The injury that will keep Canadian pairs team Bryce Davison and Jessica Dube out of Skate Canada International will cost them considerably more than just training time.
The former world bronze medallists were favourites to win at Skate Canada but withdrew Monday after Davison injured his knee last week training in Toronto.
Their withdrawal means missing out on Grand Prix prize money that's a key part of a skater's annual training budget.
"It definitely hurts them financially," said William Thompson, Skate Canada's CEO. "Not only are they out of [Skate Canada], they'd have a good chance in their second (Grand Prix), and then they're also giving up prize money from the Final."
The prize money for each Grand Prix is $18,000 US for first place, split between skaters in the case of pairs or ice dance. Silver medallists share $13,000, with $9,000 awarded for bronze.
Skaters are appointed to two of six Grand Prix events with the top six in each event advancing to the Grand Prix Final. Prize money for the final is $25,000 for first, $18,000 for second and $12,000 for third.
Because Davison, from Huntsville, Ont., and Dube, from St-Cyrille-de-Wendover, Que., have to skip one of their Grand Prixs event, they're ineligible to compete at the Final.
"This is obviously not the way we wanted to start our season. Our training had been going really well, and we were looking forward to competing at home at Skate Canada International," Davison said in a statement.
The defending Canadian champions are scheduled to compete at the Rostelecom Cup next month.
Davison injured his knee last week training in Toronto and had an MRI on Friday. He was expecting results Monday evening or Tuesday morning.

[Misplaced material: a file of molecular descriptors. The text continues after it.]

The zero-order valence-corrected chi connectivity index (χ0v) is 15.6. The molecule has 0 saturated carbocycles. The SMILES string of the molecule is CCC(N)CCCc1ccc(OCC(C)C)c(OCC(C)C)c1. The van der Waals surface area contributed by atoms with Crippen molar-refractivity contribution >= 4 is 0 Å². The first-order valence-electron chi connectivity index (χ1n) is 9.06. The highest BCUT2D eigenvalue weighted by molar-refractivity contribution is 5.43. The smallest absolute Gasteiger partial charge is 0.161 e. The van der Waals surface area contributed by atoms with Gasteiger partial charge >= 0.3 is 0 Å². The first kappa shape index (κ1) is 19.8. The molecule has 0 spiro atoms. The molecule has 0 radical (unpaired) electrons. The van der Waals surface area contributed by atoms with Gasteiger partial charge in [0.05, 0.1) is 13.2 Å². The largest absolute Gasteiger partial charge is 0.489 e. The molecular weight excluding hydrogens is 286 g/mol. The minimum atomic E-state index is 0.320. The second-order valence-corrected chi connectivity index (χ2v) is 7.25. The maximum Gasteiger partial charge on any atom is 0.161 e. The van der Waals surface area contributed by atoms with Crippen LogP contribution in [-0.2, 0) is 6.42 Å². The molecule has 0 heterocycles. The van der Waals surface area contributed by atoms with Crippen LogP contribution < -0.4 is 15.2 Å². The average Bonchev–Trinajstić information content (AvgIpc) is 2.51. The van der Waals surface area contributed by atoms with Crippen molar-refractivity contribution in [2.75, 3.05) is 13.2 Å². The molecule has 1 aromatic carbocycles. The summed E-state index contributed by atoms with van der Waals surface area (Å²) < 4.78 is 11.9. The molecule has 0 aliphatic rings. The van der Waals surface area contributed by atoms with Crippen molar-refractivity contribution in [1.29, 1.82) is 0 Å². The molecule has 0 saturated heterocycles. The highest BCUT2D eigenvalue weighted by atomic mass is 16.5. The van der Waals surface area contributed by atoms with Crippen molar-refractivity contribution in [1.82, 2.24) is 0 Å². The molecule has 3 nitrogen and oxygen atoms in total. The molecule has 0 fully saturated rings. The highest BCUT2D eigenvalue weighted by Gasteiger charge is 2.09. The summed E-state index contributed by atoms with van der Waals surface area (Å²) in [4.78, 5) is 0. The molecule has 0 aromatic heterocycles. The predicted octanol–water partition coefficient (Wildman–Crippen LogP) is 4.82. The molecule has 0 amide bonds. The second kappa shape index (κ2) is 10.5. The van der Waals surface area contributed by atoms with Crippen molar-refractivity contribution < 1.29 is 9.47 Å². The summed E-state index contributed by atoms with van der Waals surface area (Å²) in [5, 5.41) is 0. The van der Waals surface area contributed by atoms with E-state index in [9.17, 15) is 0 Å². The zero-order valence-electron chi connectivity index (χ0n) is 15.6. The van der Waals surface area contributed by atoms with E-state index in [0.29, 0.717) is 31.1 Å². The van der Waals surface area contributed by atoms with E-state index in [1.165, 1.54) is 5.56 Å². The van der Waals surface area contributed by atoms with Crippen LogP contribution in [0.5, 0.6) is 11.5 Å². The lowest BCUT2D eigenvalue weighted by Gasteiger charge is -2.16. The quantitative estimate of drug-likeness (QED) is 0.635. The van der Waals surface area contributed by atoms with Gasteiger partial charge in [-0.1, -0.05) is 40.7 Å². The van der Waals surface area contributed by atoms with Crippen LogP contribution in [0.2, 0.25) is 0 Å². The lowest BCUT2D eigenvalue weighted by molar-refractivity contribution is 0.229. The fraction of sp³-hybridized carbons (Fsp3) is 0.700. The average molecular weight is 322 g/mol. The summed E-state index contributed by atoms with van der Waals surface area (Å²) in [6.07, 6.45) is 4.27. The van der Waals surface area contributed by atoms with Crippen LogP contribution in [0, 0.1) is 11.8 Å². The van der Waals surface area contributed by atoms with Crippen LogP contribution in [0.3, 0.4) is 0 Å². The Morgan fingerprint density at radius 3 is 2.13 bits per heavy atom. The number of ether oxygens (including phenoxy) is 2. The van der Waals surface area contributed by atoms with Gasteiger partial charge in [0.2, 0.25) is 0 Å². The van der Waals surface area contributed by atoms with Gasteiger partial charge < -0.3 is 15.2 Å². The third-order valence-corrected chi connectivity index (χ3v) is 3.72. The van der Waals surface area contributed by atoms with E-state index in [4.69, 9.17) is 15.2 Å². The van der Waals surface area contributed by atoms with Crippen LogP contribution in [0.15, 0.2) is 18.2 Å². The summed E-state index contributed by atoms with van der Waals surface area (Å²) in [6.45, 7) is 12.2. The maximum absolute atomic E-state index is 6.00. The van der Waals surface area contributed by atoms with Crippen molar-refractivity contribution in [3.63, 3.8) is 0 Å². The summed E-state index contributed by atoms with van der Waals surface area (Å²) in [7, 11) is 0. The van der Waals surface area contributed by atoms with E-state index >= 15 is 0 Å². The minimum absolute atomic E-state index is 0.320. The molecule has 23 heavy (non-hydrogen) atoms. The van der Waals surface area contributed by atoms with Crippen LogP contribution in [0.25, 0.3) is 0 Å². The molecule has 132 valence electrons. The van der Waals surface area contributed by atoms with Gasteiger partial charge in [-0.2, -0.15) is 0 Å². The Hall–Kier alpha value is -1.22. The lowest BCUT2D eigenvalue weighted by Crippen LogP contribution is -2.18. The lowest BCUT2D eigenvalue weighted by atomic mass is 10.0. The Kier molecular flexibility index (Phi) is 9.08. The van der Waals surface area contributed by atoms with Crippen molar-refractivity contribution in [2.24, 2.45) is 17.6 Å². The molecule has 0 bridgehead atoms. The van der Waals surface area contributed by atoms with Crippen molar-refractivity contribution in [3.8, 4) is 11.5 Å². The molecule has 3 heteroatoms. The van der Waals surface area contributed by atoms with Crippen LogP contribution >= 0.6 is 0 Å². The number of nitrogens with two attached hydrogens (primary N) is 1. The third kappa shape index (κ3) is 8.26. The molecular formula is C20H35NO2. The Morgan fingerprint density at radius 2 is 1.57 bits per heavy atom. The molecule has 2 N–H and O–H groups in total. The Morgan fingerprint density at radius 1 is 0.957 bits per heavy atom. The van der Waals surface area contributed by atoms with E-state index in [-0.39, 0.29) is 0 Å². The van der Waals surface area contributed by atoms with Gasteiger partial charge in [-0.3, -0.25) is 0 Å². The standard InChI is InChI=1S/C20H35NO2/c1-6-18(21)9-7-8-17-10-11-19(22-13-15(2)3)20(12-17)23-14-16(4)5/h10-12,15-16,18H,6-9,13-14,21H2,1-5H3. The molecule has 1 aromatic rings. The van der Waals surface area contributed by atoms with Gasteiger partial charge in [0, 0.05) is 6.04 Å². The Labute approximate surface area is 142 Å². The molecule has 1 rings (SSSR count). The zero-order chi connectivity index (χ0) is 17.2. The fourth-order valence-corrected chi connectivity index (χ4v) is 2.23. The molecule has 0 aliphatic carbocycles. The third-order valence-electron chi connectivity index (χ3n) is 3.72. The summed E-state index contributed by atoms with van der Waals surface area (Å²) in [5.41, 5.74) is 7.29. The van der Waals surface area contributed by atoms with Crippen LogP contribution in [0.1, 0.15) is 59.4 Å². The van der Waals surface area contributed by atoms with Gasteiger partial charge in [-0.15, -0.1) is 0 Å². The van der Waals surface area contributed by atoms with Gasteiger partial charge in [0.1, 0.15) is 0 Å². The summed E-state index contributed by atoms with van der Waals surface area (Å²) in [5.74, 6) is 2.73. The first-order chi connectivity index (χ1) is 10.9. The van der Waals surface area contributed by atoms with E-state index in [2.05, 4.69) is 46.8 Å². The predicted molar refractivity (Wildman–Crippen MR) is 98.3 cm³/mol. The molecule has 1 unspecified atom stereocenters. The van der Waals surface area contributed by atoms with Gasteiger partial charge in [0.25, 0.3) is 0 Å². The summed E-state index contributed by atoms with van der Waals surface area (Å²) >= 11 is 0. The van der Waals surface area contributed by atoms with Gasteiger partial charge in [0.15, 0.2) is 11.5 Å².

"There's a couple of blessings," said Thompson. "One, it's not last year [Olympics]. And two, the replacement team was ready to go, and are close by, it's easy to get them in."
Dube and Davison will be replaced by Kirsten Moore-Towers and Dylan Moscovitch of Waterloo, Ont., fifth-place finishers at the 2010 Canadian championships.
Dube and Davison's withdrawal comes days after Canada's Olympic and world ice dance champions Tessa Virtue and Scott Moir announced they wouldn't compete at Skate Canada in Kingston, Ont. Virtue recently underwent surgery on both legs to alleviate chronic pain in her shins.
"Tessa and Scott was hard, but we kind of knew it was coming, there were choices to be made and you just make the best choices you can," Thompson said on Virtue's surgery. "Bryce's injury was just, bang, out of the blue."
Joannie Rochette isn't competing on this season's Grand Prix circuit as she ponders her skating future. The Canadian won Olympic bronze in Vancouver days after the death of her mother.
The withdrawals leaves Patrick Chan of Toronto as the only reigning Canadian champion competing at Skate Canada.